IDEAS home Printed from https://ideas.repec.org/
MyIDEAS: Log in (now much improved!) to save this article

Modeling the causal relationship between energy and growth factors: Journey towards sustainable development

Listed author(s):
  • Mumtaz, Rehma
  • Zaman, Khalid
  • Sajjad, Faiza
  • Lodhi, Muhammad Saeed
  • Irfan, Muhammad
  • Khan, Imran
  • Naseem, Imran
Registered author(s):

    The objective of the study was to find the direction of the causality between energy consumption and six broad categories of growth factors i.e., trade factors, education indicators, growth measures, environmental indicators, health variables and population growth in Pakistan over a period of 1975–2010. For this purpose, cointegration and Granger causality tests have been applied. In this study, energy consumption and growth factors are explicitly included in model. The result shows that trade in services, FDI and exports have a significant and positive contribution to increases energy consumption in Pakistan, however, the intensity of the relationship with the energy consumption is different in nature, as exports have around 2.049 percent increases energy consumption, if there is one percent increase in exports. Imports, on the other hand, have a negative relationship with energy consumption in Pakistan. The impact of education indicators (i.e., education expenditure, primary & secondary school enrollment and literacy rate) on energy consumption is positive, which confirms that education has a strategic role in improving energy efficiency. Sectoral growth (i.e., agriculture, industry, manufacturing, services sector and economic growth) have a positive contribution to increase energy consumption in Pakistan. As, agriculture and industry value added serves as an engine of energy, hence, as agriculture modernizes, energy demand increases. Carbon dioxide emission and natural resource depletion both increases energy consumption in Pakistan, however, arable land decreases energy consumption around 1.743 percent. The impact of health care indicators (i.e., health expenditure, life expectancy and mortality) increases the demand for energy. Energy progress has been seen as a factor of supply and demand which explains the growth of health care expenditures. Population indicators (i.e., population growth, urban population, rural population, unemployment and labor force) have a significant and positive association with the energy consumption in Pakistan. The results of Granger causality indicates that there has been a unidirectional causality running towards energy consumption to trade factors (i.e., trade in services, FDI and imports) but not vice versa. The result indicates that energy consumption is found to Granger cause imports, which means that any reductions in energy consumption, energy conservation polices would reduce imports and lessen the benefits of trade. Similarly, energy consumption Granger cause education factors (i.e., primary and secondary school enrollment); growth factors (i.e., agriculture, industry and manufacturing value added); environmental factor (i.e., carbon dioxide emissions); health factor (i.e., mortality) and population measures (i.e., population growth, urban and rural population) but not vice versa, however, the remaining sub-variables are independent in nature and there has been no causality found with the energy consumption in Pakistan. The overall result concludes that causality running towards energy consumption to macroeconomic factors in Pakistan but not other way around.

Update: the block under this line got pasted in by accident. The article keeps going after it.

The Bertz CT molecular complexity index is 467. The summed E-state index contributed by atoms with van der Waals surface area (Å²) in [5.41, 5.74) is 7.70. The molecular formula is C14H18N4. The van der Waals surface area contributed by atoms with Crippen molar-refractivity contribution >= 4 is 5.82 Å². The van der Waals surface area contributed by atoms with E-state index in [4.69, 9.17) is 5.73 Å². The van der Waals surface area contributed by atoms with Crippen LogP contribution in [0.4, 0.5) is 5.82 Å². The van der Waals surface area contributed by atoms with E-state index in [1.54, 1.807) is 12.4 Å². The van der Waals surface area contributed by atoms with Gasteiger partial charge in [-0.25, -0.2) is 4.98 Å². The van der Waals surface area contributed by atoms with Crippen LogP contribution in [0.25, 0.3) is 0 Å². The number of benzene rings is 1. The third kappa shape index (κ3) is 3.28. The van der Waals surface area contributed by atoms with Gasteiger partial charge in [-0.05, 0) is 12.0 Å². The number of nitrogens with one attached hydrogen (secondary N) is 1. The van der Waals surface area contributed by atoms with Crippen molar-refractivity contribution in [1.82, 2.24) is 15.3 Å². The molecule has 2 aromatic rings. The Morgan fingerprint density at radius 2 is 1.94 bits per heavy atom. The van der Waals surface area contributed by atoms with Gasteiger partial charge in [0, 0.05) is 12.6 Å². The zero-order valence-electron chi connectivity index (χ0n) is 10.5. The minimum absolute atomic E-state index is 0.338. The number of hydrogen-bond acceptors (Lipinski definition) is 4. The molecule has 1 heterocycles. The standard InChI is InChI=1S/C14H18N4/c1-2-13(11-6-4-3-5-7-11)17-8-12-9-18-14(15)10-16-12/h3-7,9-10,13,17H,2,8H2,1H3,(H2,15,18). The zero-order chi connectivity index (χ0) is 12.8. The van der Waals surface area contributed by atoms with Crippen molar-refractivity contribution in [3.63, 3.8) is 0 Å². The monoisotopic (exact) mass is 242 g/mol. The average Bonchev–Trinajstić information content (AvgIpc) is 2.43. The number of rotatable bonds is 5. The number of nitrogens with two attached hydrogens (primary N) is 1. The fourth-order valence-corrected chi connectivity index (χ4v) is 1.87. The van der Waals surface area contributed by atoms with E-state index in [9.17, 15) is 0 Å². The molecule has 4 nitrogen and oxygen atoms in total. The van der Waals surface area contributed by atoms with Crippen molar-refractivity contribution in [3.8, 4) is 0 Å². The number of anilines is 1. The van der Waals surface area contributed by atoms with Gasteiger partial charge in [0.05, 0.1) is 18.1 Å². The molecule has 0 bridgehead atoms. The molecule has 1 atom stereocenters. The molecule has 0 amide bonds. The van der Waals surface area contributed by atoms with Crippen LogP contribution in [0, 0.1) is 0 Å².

If you experience problems downloading a file, check if you have the proper application to view it first. In case of further problems read the IDEAS help page. Note that these files are not on the IDEAS site. Please be patient as the files may be large.

    File URL: http://www.sciencedirect.com/science/article/pii/S0960148113005004
    Download Restriction: Full text for ScienceDirect subscribers only

    As the access to this document is restricted, you may want to look for a different version under "Related research" (further below) or search for a different version of it.

    Article provided by Elsevier in its journal Renewable Energy.

    Volume (Year): 63 (2014)
    Issue (Month): C ()
    Pages: 353-365

    as
    in new window